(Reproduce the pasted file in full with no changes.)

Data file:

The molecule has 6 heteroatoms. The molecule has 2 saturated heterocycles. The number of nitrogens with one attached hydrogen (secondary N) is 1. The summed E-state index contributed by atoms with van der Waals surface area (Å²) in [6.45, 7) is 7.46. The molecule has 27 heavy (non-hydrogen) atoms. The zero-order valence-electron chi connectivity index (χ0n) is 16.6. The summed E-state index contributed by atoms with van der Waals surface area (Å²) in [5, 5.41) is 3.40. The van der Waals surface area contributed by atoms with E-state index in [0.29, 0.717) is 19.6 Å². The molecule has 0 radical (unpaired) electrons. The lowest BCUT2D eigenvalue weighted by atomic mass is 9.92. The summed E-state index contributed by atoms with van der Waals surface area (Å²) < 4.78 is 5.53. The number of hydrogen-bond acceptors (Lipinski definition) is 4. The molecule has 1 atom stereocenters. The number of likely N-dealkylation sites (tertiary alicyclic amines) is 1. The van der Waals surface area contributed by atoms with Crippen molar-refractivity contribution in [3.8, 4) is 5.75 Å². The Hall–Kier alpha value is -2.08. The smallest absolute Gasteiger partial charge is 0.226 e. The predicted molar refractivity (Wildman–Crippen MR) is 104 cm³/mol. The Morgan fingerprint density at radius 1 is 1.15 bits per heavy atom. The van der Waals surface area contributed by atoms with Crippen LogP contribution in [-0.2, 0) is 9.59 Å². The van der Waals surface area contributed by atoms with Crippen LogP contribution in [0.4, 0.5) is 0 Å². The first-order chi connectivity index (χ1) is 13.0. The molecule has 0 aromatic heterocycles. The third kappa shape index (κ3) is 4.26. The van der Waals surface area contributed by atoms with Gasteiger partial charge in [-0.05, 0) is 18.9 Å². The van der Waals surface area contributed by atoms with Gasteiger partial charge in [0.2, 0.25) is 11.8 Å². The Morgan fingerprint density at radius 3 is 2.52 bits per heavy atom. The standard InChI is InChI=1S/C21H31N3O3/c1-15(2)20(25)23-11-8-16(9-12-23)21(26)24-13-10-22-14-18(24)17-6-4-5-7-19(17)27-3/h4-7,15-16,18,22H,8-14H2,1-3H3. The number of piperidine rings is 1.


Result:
The molecule has 6 heteroatoms. The molecule has 2 saturated heterocycles. The number of nitrogens with one attached hydrogen (secondary N) is 1. The summed E-state index contributed by atoms with van der Waals surface area (Å²) in [6.45, 7) is 7.46. The molecule has 27 heavy (non-hydrogen) atoms. The zero-order valence-electron chi connectivity index (χ0n) is 16.6. The summed E-state index contributed by atoms with van der Waals surface area (Å²) in [5, 5.41) is 3.40. The van der Waals surface area contributed by atoms with E-state index in [0.29, 0.717) is 19.6 Å². The molecule has 0 radical (unpaired) electrons. The lowest BCUT2D eigenvalue weighted by atomic mass is 9.92. The summed E-state index contributed by atoms with van der Waals surface area (Å²) < 4.78 is 5.53. The number of hydrogen-bond acceptors (Lipinski definition) is 4. The molecule has 1 atom stereocenters. The number of likely N-dealkylation sites (tertiary alicyclic amines) is 1. The van der Waals surface area contributed by atoms with Crippen molar-refractivity contribution in [3.8, 4) is 5.75 Å². The Hall–Kier alpha value is -2.08. The smallest absolute Gasteiger partial charge is 0.226 e. The predicted molar refractivity (Wildman–Crippen MR) is 104 cm³/mol. The Morgan fingerprint density at radius 1 is 1.15 bits per heavy atom. The van der Waals surface area contributed by atoms with Crippen LogP contribution in [-0.2, 0) is 9.59 Å². The van der Waals surface area contributed by atoms with Crippen LogP contribution in [0.4, 0.5) is 0 Å². The first-order chi connectivity index (χ1) is 13.0. The molecule has 0 aromatic heterocycles. The third kappa shape index (κ3) is 4.26. The van der Waals surface area contributed by atoms with Gasteiger partial charge in [-0.05, 0) is 18.9 Å². The van der Waals surface area contributed by atoms with Gasteiger partial charge in [0.2, 0.25) is 11.8 Å². The Morgan fingerprint density at radius 3 is 2.52 bits per heavy atom. The standard InChI is InChI=1S/C21H31N3O3/c1-15(2)20(25)23-11-8-16(9-12-23)21(26)24-13-10-22-14-18(24)17-6-4-5-7-19(17)27-3/h4-7,15-16,18,22H,8-14H2,1-3H3. The number of piperidine rings is 1.